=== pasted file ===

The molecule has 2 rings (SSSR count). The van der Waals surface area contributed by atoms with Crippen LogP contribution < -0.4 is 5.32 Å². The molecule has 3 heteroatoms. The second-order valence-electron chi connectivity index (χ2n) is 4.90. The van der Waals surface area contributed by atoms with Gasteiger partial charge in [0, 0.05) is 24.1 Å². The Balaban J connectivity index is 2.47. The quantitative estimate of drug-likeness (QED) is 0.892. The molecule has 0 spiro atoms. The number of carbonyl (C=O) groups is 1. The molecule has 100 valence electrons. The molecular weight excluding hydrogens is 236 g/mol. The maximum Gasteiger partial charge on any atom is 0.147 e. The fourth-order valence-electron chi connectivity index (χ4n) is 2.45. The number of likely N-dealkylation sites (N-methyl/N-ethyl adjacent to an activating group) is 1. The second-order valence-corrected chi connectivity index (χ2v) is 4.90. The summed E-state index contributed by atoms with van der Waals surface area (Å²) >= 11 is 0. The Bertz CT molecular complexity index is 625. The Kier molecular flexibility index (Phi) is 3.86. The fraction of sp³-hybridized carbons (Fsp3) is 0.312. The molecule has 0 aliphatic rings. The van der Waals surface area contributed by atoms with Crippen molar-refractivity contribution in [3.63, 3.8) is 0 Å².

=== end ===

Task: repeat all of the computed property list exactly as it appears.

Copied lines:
The molecule has 2 rings (SSSR count). The van der Waals surface area contributed by atoms with Crippen LogP contribution < -0.4 is 5.32 Å². The molecule has 3 heteroatoms. The second-order valence-electron chi connectivity index (χ2n) is 4.90. The van der Waals surface area contributed by atoms with Gasteiger partial charge in [0, 0.05) is 24.1 Å². The Balaban J connectivity index is 2.47. The quantitative estimate of drug-likeness (QED) is 0.892. The molecule has 0 spiro atoms. The number of carbonyl (C=O) groups is 1. The molecule has 100 valence electrons. The molecular weight excluding hydrogens is 236 g/mol. The maximum Gasteiger partial charge on any atom is 0.147 e. The fourth-order valence-electron chi connectivity index (χ4n) is 2.45. The number of likely N-dealkylation sites (N-methyl/N-ethyl adjacent to an activating group) is 1. The second-order valence-corrected chi connectivity index (χ2v) is 4.90. The summed E-state index contributed by atoms with van der Waals surface area (Å²) >= 11 is 0. The Bertz CT molecular complexity index is 625. The Kier molecular flexibility index (Phi) is 3.86. The fraction of sp³-hybridized carbons (Fsp3) is 0.312. The molecule has 0 aliphatic rings. The van der Waals surface area contributed by atoms with Crippen molar-refractivity contribution in [3.63, 3.8) is 0 Å².